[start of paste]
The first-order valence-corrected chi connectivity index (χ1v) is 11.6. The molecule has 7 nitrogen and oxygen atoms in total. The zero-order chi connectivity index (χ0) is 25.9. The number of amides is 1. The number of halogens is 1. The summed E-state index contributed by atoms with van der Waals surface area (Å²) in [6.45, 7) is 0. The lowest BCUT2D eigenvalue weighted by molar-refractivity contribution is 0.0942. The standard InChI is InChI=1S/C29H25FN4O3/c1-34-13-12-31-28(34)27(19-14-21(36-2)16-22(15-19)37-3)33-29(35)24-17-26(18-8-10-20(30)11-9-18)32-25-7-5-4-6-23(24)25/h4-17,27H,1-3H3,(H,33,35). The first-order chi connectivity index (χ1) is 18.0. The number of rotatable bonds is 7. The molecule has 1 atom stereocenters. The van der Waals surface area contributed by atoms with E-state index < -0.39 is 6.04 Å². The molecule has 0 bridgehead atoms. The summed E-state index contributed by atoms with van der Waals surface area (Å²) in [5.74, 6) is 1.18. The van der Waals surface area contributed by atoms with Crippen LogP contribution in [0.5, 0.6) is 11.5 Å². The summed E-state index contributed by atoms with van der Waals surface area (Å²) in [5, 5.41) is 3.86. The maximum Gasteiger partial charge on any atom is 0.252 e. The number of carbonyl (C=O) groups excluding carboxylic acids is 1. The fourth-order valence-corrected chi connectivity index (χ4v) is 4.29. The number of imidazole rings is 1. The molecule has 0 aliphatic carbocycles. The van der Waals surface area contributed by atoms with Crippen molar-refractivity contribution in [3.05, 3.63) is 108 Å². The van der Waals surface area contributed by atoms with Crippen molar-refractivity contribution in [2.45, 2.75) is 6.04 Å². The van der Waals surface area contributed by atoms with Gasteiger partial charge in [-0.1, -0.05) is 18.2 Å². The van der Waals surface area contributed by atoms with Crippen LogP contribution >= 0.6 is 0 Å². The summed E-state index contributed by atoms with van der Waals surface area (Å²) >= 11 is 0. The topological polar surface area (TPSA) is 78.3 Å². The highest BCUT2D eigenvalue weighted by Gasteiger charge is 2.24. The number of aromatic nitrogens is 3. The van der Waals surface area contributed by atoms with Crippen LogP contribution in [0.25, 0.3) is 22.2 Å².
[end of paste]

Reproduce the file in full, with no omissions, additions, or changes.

The first-order valence-corrected chi connectivity index (χ1v) is 11.6. The molecule has 7 nitrogen and oxygen atoms in total. The zero-order chi connectivity index (χ0) is 25.9. The number of amides is 1. The number of halogens is 1. The summed E-state index contributed by atoms with van der Waals surface area (Å²) in [6.45, 7) is 0. The lowest BCUT2D eigenvalue weighted by molar-refractivity contribution is 0.0942. The standard InChI is InChI=1S/C29H25FN4O3/c1-34-13-12-31-28(34)27(19-14-21(36-2)16-22(15-19)37-3)33-29(35)24-17-26(18-8-10-20(30)11-9-18)32-25-7-5-4-6-23(24)25/h4-17,27H,1-3H3,(H,33,35). The first-order chi connectivity index (χ1) is 18.0. The number of rotatable bonds is 7. The molecule has 1 atom stereocenters. The van der Waals surface area contributed by atoms with E-state index < -0.39 is 6.04 Å². The molecule has 0 bridgehead atoms. The summed E-state index contributed by atoms with van der Waals surface area (Å²) in [5.74, 6) is 1.18. The van der Waals surface area contributed by atoms with Crippen LogP contribution in [0.5, 0.6) is 11.5 Å². The summed E-state index contributed by atoms with van der Waals surface area (Å²) in [5, 5.41) is 3.86. The maximum Gasteiger partial charge on any atom is 0.252 e. The number of carbonyl (C=O) groups excluding carboxylic acids is 1. The fourth-order valence-corrected chi connectivity index (χ4v) is 4.29. The number of imidazole rings is 1. The molecule has 0 aliphatic carbocycles. The van der Waals surface area contributed by atoms with Crippen molar-refractivity contribution in [3.05, 3.63) is 108 Å². The van der Waals surface area contributed by atoms with Crippen molar-refractivity contribution in [2.45, 2.75) is 6.04 Å². The van der Waals surface area contributed by atoms with Gasteiger partial charge in [-0.1, -0.05) is 18.2 Å². The van der Waals surface area contributed by atoms with Crippen LogP contribution >= 0.6 is 0 Å². The summed E-state index contributed by atoms with van der Waals surface area (Å²) >= 11 is 0. The topological polar surface area (TPSA) is 78.3 Å². The highest BCUT2D eigenvalue weighted by Gasteiger charge is 2.24. The number of aromatic nitrogens is 3. The van der Waals surface area contributed by atoms with Crippen LogP contribution in [0.25, 0.3) is 22.2 Å².